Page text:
Nina Sayers played by Natalie Portman, is a ballet dancer at a New York company, trying to make her way to center stage. When the company’s prima ballerina suddenly retires, Nina tries for the now open part of queen swan in the production of “Swan Lake”. The story of Swan Lake is very tragic one. There once was a princess who was turned into a white swan. The only way she could break free from her swan form was from the magic of true love. The swan finally met her prince and was going to be free, but the prince was tricked by the good swan’s evil twin, the black swan. Knowing that she would never become a princess again and would be trapped forever, the white swan killed herself.

(Winona Ryder as Beth, the ex-prima ballerina)

The manager of the company, Thomas, casts Nina because of her wonderful dancing and portrayal of the white swan. She is fragile and timid, innocent and pure.  But Thomas cannot see the role in her of the black swan, whom she must also play. The black swan is sensual and commanding, charismatic and dances with reckless abandon. Nina’s life of pressures; her eating disorder, constant training and overbearing mother have turned her into a living doll. To try to control the chaos in her life, Nina has made her dancing mechanical and perfect, never a step out of place. Then a new girl joins the company named Lily, played by Mila Kunis. Lily is everything Nina isn’t; dark, dangerous, carefree—perfect for the role of the black swan. Lily pulls Nina into her world, and from there things start to get freaky.

I was so drawn in by this movie. I’m trying to figure out how to even convey how I felt about it because a.) I have limited writing ability and b.) I can’t really think of the words to describe it. Included in those words would be frantic, claustrophobic, paranoid, and confused. These were all things I felt in Nina’s character, a girl who was so dedicated and determined literally be perfect that her real life became the dream and Swan Lake became her reality. Her descent into complete delusion was moving and the ending sequence was beautiful and heart-breaking. I want to say more but I just can’t spoil it. All I can say is that I was invested in Nina so much and was so sucked in and her descent into darkness was perfection. I found Natalie P’s performance to be tremendous in this film.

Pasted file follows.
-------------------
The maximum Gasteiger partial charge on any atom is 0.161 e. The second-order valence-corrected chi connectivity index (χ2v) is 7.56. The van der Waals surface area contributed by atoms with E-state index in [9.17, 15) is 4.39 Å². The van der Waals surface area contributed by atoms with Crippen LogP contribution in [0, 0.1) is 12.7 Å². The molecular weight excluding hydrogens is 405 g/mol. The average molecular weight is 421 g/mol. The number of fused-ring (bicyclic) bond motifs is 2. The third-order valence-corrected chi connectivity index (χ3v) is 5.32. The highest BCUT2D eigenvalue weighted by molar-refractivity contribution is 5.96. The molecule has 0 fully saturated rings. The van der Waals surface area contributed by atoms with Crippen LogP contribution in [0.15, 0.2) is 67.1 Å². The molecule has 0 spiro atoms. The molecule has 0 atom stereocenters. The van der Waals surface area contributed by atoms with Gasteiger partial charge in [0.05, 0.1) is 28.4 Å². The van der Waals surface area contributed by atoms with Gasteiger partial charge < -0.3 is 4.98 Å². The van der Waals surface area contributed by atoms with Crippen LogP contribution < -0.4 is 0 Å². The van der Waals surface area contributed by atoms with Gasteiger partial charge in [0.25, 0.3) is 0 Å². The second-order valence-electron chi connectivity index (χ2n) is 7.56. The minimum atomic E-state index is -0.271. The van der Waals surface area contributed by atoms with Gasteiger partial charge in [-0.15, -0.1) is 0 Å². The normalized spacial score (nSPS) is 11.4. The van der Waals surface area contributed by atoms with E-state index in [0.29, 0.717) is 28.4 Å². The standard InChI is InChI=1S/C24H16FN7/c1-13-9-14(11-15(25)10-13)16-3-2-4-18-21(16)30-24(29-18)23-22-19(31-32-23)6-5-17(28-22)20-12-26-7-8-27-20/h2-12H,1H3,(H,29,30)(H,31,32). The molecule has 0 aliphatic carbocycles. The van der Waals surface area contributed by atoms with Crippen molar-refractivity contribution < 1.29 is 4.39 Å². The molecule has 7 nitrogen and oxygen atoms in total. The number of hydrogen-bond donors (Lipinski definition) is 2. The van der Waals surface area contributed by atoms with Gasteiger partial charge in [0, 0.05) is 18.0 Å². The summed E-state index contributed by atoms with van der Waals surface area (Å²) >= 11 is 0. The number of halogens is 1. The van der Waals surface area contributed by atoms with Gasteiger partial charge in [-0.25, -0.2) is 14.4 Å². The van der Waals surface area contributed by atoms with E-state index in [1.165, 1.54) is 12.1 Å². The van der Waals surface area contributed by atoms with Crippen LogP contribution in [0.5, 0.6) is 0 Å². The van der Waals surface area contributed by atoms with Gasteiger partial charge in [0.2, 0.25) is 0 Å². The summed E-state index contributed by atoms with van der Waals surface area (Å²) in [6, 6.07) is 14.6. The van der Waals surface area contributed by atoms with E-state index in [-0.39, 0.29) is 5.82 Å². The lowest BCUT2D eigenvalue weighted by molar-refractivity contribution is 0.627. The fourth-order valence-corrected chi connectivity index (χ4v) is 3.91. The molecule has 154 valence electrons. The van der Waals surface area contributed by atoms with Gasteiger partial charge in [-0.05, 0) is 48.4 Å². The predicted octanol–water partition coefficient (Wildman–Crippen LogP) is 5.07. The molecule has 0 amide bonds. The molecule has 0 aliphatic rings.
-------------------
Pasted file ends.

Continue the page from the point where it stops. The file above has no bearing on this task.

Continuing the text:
The subtleties of this movie were wonderful. I especially liked the use of bird-like sounds while Nina was dancing, the tap tap tap of feet on the floor or a whoosh of wind caused by the flapping of wings. These became more and more apparent as Nina became more and more delusional toward the end of the film. More obvious was the use of mirrors throughout the film, which gain more symbolism as Nina’s self-identity comes more into question. I was impressed with the authentic portrayal of the ballet industry. I’m not a ballet dancer obviously, but had several dedicated dancer friends growing up. It was not always a pretty picture. This film showed those parts….Broken toenails and blisters, blood, nasty feet…I was very squeamish during many scenes, including any and ALL of the ones involving fingernails or tiny cuts, etc. Honestly that is more disturbing to me that seeing a guy get hacked to death with a chainsaw. In addition, even if you don’t like this movie, it just LOOKS great. The photography is gorgeous.

I could really go on about this but you just have to go out and see the film. I’d have to say that this is the second ballet-oriented horror film I’ve ever seen, second to the fabulous Suspiria! Black Swan is for fans of girl on girl action, feathers and gross skin problems.